News Articles

7/24/97 Christian athletes score big in football clinic in France

VITTEL, France (BP)–When Scott Case picked up a football, 38 French football players watched him closely to see what he did with it.
After all, they reasoned, Case played for the Dallas Cowboys in the Super Bowl two years ago — the man knows football.
But during a five-day football clinic in this scenic northeastern French city in late June, the brawny players saw another side of Case — a Southern Baptist who takes his Christian faith as seriously as football. And by the time the last whistle blew at week’s end, seven of the French players had committed their lives to Christ.
“In addition to the seven players who made decisions for Christ, many others were touched and will probably make decisions later,” said Rod Boatwright, a missionary who’s starting a new church nearby in the outskirts of a larger city, Nancy.
Boatwright is one of three dozen missionaries the Southern Baptist International Mission Board has assigned to France. He has been coaching American-style football as a platform for witnessing and contacting many French people.
Case, who played 10 years as starting strong safety for the Atlanta Falcons before joining the Cowboys, was one of eight volunteers leading the workshop.
Hard-hitting practice scrimmages with lots of coaching suggestions filled the days; the volunteers used evenings and off-hours for Christian witnessing.
The French players listened closely to every word: Clearly these Americans knew about football.
Volunteer Tom Pridemore, for example, played eight years with the Atlanta Falcons. These days he runs a utility construction company in Cumming, Ga. He still holds a record — the longest interception in Falcon history, a 102-yard interception of a ball thrown by quarterback Joe Montana.
Larry C. Morris, a member of an evangelical church in Atlanta, is a 13-year National Football League veteran who played with the Los Angeles Rams, Chicago Bears and Atlanta Falcons. He played with the winning team in the 1963 NFL championship game, forerunner of today’s Super Bowl — and was voted most valuable player.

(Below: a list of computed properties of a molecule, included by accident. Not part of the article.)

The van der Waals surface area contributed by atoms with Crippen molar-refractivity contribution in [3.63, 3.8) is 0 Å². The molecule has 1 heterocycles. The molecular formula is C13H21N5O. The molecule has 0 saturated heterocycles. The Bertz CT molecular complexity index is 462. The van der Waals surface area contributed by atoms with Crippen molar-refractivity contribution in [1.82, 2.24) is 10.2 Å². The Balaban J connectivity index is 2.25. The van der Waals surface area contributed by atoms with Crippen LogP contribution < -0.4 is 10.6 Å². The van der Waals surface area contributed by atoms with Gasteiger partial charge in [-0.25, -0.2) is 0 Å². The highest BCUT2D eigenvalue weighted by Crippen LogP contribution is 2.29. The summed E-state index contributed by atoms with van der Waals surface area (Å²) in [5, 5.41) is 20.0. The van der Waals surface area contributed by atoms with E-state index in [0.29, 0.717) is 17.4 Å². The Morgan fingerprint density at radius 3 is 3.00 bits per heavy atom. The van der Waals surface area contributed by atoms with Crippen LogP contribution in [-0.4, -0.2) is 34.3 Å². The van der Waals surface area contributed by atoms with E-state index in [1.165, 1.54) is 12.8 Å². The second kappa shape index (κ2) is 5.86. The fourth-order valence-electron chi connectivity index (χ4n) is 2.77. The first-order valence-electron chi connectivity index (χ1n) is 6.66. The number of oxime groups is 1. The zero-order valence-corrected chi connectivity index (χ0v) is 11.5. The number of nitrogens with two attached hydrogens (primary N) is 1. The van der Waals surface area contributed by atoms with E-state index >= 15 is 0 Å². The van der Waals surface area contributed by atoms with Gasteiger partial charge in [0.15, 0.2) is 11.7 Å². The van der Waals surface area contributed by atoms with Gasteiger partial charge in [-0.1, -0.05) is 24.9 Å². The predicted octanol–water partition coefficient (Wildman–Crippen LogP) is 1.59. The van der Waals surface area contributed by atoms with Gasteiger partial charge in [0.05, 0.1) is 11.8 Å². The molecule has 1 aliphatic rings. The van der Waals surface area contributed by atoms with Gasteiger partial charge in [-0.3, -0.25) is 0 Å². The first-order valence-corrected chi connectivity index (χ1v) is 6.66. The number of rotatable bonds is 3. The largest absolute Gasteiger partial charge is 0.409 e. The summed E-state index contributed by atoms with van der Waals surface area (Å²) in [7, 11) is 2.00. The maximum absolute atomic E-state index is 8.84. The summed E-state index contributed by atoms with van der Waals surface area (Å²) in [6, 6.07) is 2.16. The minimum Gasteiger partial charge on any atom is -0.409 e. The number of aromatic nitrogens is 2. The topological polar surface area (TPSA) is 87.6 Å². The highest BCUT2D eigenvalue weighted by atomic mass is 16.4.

Case shared his testimony before the group one evening, telling how he reached a point in his life where his athletic ability could no longer serve as a crutch. He told of kneeling on a muddy dirt road in the rain and giving control of his life to Christ. The husky players listened in rapt attention as Boatwright translated the dramatic story into French.
Getting a Super Bowl ring was a lifelong dream, Case told the men. “But when you die, you can’t take it with you. Having Christ is bigger than the Super Bowl,” he said.
“The whole purpose of this is to see people come to know the Lord,” said volunteer coach Lee Kaltenbach, who was captain of Clemson University’s Tigers football team in the 1960s and coached high school football for 25 years. One hulking player wept softly as Kaltenbach told him solutions to life’s problems could be found in Jesus Christ. It was the first time the man had heard the good news about salvation.
“These French athletes had the impression the NFL was surrounded with drugs, steroids, etc. We did not fit the image they had of us. Ultimately some became open and inquired about the gospel,” Pridemore said.
Mike S. Darby, a former tight end for Georgia Tech and now a banker, said he was shocked when he pulled out his Bible on a train and other passengers sitting near him got up and moved away. Darby, who speaks some French, said, “They seem to keep religion separate from the rest of their life. Football and religion don’t mix. Their family and religion don’t mix.”
Boatwright was elated with the football camp’s results and attributed its success to prayer. His wife, Donna, was featured in Woman’s Missionary Union publications as missionary of the week in April — and received about 500 letters from GAs, Acteens, WMU groups and churches.
“I responded to each one and asked specifically for prayer for this camp. I think this prayer support from those little GA girls and others who wrote to me was crucial in the camp being a success,” she said.
Boatwright’s dream is to get four young men experienced in football to serve as short-term missionaries in France. “I could place them with different football teams in northern France tomorrow,” he said. The object, he said, would be to win people to Christ and start new churches, using football as a way to get a hearing for the gospel.

    About the Author

  • Mike Creswell